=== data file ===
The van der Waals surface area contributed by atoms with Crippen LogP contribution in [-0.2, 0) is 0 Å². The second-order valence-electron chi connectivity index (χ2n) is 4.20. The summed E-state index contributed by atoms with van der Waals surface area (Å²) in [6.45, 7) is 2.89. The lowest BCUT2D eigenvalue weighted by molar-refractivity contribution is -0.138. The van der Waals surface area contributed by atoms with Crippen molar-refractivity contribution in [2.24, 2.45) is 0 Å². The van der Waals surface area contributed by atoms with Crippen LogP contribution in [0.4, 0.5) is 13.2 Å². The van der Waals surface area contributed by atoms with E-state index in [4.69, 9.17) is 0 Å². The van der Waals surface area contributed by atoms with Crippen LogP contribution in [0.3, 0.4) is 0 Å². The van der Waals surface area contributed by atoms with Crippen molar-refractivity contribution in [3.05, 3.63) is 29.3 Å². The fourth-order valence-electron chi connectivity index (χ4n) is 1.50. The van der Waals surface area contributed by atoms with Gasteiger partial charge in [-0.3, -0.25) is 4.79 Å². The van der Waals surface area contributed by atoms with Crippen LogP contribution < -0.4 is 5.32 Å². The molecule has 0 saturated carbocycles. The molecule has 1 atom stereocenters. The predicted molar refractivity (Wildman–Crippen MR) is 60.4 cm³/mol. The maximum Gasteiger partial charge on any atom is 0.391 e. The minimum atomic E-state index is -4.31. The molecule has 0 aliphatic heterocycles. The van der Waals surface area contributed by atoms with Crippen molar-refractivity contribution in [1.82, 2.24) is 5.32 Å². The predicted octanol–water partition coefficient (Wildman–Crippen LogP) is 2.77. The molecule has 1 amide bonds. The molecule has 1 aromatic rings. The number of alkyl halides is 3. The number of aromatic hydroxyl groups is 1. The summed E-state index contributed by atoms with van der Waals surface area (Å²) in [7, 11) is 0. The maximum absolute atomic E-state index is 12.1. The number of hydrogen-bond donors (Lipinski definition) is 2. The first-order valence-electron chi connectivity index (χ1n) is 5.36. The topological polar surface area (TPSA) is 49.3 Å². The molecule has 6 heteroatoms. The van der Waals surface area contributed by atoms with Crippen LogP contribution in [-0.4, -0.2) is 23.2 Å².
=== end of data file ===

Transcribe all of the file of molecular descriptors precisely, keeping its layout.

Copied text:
The van der Waals surface area contributed by atoms with Crippen LogP contribution in [-0.2, 0) is 0 Å². The second-order valence-electron chi connectivity index (χ2n) is 4.20. The summed E-state index contributed by atoms with van der Waals surface area (Å²) in [6.45, 7) is 2.89. The lowest BCUT2D eigenvalue weighted by molar-refractivity contribution is -0.138. The van der Waals surface area contributed by atoms with Crippen molar-refractivity contribution in [2.24, 2.45) is 0 Å². The van der Waals surface area contributed by atoms with Crippen LogP contribution in [0.4, 0.5) is 13.2 Å². The van der Waals surface area contributed by atoms with E-state index in [4.69, 9.17) is 0 Å². The van der Waals surface area contributed by atoms with Crippen LogP contribution in [0.3, 0.4) is 0 Å². The van der Waals surface area contributed by atoms with Crippen molar-refractivity contribution in [3.05, 3.63) is 29.3 Å². The fourth-order valence-electron chi connectivity index (χ4n) is 1.50. The van der Waals surface area contributed by atoms with Gasteiger partial charge in [-0.3, -0.25) is 4.79 Å². The van der Waals surface area contributed by atoms with Crippen LogP contribution < -0.4 is 5.32 Å². The molecule has 0 saturated carbocycles. The molecule has 1 atom stereocenters. The predicted molar refractivity (Wildman–Crippen MR) is 60.4 cm³/mol. The maximum Gasteiger partial charge on any atom is 0.391 e. The minimum atomic E-state index is -4.31. The molecule has 0 aliphatic heterocycles. The van der Waals surface area contributed by atoms with Crippen molar-refractivity contribution in [1.82, 2.24) is 5.32 Å². The predicted octanol–water partition coefficient (Wildman–Crippen LogP) is 2.77. The molecule has 1 amide bonds. The molecule has 1 aromatic rings. The number of alkyl halides is 3. The number of aromatic hydroxyl groups is 1. The summed E-state index contributed by atoms with van der Waals surface area (Å²) in [7, 11) is 0. The maximum absolute atomic E-state index is 12.1. The number of hydrogen-bond donors (Lipinski definition) is 2. The first-order valence-electron chi connectivity index (χ1n) is 5.36. The topological polar surface area (TPSA) is 49.3 Å². The molecule has 6 heteroatoms. The van der Waals surface area contributed by atoms with Crippen LogP contribution in [-0.4, -0.2) is 23.2 Å².